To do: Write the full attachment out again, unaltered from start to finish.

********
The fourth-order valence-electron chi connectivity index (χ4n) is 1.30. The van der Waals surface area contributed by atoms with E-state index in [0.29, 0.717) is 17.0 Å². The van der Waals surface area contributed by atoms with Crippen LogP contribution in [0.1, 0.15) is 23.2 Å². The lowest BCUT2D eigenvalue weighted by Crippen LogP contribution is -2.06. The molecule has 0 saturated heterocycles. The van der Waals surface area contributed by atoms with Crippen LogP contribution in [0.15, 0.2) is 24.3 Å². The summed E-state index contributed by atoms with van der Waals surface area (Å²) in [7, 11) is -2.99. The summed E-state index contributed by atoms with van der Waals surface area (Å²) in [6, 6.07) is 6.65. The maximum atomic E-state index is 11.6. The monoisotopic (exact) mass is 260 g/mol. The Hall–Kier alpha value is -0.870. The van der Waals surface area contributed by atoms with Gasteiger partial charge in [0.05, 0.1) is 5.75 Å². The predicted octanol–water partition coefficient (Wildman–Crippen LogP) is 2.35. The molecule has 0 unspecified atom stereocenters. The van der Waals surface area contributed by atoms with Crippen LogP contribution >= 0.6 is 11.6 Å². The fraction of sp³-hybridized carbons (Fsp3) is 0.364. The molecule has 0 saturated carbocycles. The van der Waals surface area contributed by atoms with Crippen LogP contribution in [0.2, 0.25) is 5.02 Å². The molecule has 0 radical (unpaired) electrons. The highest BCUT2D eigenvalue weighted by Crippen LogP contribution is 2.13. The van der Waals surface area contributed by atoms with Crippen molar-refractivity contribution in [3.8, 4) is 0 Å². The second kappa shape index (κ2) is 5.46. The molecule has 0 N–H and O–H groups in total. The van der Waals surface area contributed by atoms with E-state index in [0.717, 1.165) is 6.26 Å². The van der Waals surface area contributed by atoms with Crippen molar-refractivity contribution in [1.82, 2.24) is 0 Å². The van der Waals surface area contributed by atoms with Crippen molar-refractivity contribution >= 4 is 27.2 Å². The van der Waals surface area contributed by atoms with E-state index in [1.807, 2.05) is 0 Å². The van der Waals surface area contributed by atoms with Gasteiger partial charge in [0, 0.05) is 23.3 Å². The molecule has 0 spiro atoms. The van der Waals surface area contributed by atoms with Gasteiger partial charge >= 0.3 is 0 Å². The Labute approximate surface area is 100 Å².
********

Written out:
The fourth-order valence-electron chi connectivity index (χ4n) is 1.30. The van der Waals surface area contributed by atoms with E-state index in [0.29, 0.717) is 17.0 Å². The van der Waals surface area contributed by atoms with Crippen LogP contribution in [0.1, 0.15) is 23.2 Å². The lowest BCUT2D eigenvalue weighted by Crippen LogP contribution is -2.06. The molecule has 0 saturated heterocycles. The van der Waals surface area contributed by atoms with Crippen LogP contribution in [0.15, 0.2) is 24.3 Å². The summed E-state index contributed by atoms with van der Waals surface area (Å²) in [7, 11) is -2.99. The summed E-state index contributed by atoms with van der Waals surface area (Å²) in [6, 6.07) is 6.65. The maximum atomic E-state index is 11.6. The monoisotopic (exact) mass is 260 g/mol. The Hall–Kier alpha value is -0.870. The van der Waals surface area contributed by atoms with Gasteiger partial charge in [0.05, 0.1) is 5.75 Å². The predicted octanol–water partition coefficient (Wildman–Crippen LogP) is 2.35. The molecule has 0 unspecified atom stereocenters. The van der Waals surface area contributed by atoms with Crippen LogP contribution >= 0.6 is 11.6 Å². The fraction of sp³-hybridized carbons (Fsp3) is 0.364. The molecule has 0 saturated carbocycles. The van der Waals surface area contributed by atoms with Crippen LogP contribution in [0.2, 0.25) is 5.02 Å². The molecule has 0 radical (unpaired) electrons. The highest BCUT2D eigenvalue weighted by Crippen LogP contribution is 2.13. The van der Waals surface area contributed by atoms with Crippen molar-refractivity contribution in [3.8, 4) is 0 Å². The second kappa shape index (κ2) is 5.46. The molecule has 0 N–H and O–H groups in total. The van der Waals surface area contributed by atoms with E-state index in [0.717, 1.165) is 6.26 Å². The van der Waals surface area contributed by atoms with Crippen molar-refractivity contribution in [1.82, 2.24) is 0 Å². The van der Waals surface area contributed by atoms with Crippen molar-refractivity contribution >= 4 is 27.2 Å². The van der Waals surface area contributed by atoms with E-state index in [1.807, 2.05) is 0 Å². The van der Waals surface area contributed by atoms with Gasteiger partial charge in [0, 0.05) is 23.3 Å². The molecule has 0 spiro atoms. The van der Waals surface area contributed by atoms with Gasteiger partial charge >= 0.3 is 0 Å². The Labute approximate surface area is 100 Å².